One of the podcasts I’ve been periodically dropping in on lately is Bari Weiss’s Honestly. Weiss’s story is an interesting one to me. She had the job I imagine many writers covet. She was an editor and writer at The New York Times, the journalistic equivalent of reaching the summit of the mountaintop. It’s not the sort of job you leave. But last year she did. In her resignation letter, Weiss cited the Times’ drift from being a publication that at least attempted an objective pursuit of the truth toward being a tool for disseminating an implicit (or explicit) orthodoxy that is “already known to an enlightened few whose job is to inform everyone else.” This was not what Weiss signed up for as a journalist.
So, she walked away. She started writing on Substack. She began podcasting. She left the security of an institution that she considered to have betrayed its core values and ventured out on her own. She took a professional gamble, believing that there were still people out there who craved (and would pay for) media that didn’t come heavily filtered through the wearisome and predictable left/right liberal/conservative lenses. She wanted to be able to talk about hard issues, even when the facts were inconvenient and didn’t fit the preferred narrative. She didn’t want to feel the pressure to produce only those stories that reflected the worldview of the editors of The New York Times.
I don’t agree with Bari Weiss on everything, but I am drawn to and interested in people who refuse to go along with the herd and who make costly sacrifices for their convictions. Like many, I find our present media landscape to be depressing, to say the least. I nearly always feel like I am being lied to or misled, that certain things aren’t being said, that certain lines are being dutifully recited, and, most crucially, that everything that my eyeballs encounter online emerges via a process where writers and editors are heavily incentivized to produce only what will titillate and tantalize, what will raise eyebrows and generate reaction (because reaction now counts as news), what will ratchet up fear and anxiety, what will deepen divisions and reinforce self-righteousness in the endless moral sorting game that is twenty-first century digital life. In the midst of all this, it’s refreshing to hear someone at least say that they’re opting out, that they simply want to speak plainly, honestly, and without fear.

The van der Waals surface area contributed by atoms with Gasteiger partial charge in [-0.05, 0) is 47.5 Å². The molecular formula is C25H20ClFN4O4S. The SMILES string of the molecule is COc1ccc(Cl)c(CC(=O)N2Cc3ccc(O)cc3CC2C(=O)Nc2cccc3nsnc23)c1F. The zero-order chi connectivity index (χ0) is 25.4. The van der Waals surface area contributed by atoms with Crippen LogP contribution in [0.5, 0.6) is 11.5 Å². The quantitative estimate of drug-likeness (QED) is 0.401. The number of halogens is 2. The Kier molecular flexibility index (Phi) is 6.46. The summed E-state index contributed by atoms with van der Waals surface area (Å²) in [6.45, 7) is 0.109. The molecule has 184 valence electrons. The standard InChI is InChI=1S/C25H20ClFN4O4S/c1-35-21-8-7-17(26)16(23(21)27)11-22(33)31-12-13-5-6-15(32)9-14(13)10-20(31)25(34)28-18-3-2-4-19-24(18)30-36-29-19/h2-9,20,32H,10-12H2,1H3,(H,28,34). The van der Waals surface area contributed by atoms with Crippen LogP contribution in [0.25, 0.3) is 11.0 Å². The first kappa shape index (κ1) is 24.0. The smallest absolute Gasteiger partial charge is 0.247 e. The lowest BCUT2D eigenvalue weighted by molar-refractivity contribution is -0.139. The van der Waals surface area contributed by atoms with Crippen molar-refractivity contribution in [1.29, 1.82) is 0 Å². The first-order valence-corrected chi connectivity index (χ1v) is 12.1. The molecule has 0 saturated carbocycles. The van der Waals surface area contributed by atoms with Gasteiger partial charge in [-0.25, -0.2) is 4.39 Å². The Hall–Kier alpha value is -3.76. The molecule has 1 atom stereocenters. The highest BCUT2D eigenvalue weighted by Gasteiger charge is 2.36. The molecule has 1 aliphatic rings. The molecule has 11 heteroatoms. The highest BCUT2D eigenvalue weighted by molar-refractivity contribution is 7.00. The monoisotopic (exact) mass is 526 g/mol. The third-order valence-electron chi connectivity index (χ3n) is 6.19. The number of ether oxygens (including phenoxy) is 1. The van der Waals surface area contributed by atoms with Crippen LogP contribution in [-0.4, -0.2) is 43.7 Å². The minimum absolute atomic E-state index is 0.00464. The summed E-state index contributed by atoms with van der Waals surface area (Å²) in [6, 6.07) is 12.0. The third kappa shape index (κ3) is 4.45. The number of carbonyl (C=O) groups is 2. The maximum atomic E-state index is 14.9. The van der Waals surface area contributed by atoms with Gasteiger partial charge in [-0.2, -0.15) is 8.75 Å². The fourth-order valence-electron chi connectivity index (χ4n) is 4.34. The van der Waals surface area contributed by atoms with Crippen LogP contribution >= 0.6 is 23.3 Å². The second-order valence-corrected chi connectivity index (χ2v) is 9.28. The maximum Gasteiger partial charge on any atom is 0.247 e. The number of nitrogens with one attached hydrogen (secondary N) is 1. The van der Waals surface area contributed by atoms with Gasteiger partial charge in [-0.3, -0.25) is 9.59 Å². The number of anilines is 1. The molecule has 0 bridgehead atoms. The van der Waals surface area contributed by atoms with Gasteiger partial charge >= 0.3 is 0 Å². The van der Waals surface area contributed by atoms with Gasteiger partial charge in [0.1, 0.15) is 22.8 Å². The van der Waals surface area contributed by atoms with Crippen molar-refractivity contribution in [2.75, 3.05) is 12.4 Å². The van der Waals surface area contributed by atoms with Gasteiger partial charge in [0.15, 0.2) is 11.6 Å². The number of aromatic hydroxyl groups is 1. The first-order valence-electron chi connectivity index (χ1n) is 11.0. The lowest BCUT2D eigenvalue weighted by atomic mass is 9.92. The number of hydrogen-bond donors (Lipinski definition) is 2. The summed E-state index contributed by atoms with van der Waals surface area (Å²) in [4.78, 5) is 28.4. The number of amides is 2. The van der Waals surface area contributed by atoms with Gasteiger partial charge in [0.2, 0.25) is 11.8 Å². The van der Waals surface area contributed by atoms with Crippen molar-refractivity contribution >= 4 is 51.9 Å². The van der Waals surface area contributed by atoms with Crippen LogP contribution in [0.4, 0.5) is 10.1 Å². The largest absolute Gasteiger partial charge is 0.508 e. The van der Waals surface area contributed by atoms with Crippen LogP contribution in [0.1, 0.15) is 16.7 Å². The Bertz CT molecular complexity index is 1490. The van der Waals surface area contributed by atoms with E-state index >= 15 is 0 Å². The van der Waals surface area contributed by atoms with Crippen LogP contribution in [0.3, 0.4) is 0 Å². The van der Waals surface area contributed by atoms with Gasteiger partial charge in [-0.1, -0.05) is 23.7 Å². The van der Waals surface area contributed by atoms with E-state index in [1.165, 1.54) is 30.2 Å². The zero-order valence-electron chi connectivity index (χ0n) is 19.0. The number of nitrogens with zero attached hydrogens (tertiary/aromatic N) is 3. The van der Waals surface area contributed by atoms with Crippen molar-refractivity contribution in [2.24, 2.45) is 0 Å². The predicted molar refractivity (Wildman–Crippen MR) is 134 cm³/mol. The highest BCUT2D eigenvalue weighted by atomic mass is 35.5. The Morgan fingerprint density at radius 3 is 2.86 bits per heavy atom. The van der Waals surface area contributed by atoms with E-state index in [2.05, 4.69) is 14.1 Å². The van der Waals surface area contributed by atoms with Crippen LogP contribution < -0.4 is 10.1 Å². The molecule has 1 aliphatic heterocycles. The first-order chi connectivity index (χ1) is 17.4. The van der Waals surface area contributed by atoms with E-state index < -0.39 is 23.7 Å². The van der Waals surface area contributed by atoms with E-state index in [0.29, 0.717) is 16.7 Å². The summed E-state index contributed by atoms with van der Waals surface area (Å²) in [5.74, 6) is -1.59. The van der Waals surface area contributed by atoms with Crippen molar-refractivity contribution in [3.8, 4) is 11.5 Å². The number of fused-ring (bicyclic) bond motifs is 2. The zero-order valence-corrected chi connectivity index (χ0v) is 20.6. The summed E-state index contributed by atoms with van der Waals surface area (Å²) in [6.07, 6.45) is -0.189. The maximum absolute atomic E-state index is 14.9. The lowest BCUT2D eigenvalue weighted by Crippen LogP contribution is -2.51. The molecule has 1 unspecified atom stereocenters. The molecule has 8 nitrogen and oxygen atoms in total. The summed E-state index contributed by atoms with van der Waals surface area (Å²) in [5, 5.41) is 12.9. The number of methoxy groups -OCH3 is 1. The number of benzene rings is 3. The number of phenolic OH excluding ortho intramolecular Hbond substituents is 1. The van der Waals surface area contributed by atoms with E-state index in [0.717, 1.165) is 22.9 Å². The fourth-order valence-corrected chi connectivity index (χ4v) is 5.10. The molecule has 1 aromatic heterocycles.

It’s not easy, though. It’s tough to go it alone. I think Weiss is doing fairly well, by most accounts, but I can imagine that relying on individual subscribers to your blog feels a bit less secure than a regular paycheque from the Times. It’s also not easy because you can never really escape the problem of incentives. In a recent conversation with Ryan Holiday on her podcast, Weiss perhaps almost inadvertently mused on the fact that over the course of her first year on Substack, she has come to know very well which pieces of hers will get more traffic than others. A piece on Critical Race Theory in American schools, for example, will go viral while an article on the demise of a Hong Kong newspaper will not. Weiss knows very well what will generate heat (anything about identity) and what won’t (everything else). And it can be very tempting—particularly when your livelihood depends on it—to write those pieces that are most likely to generate more traffic, subscriptions, revenue, etc.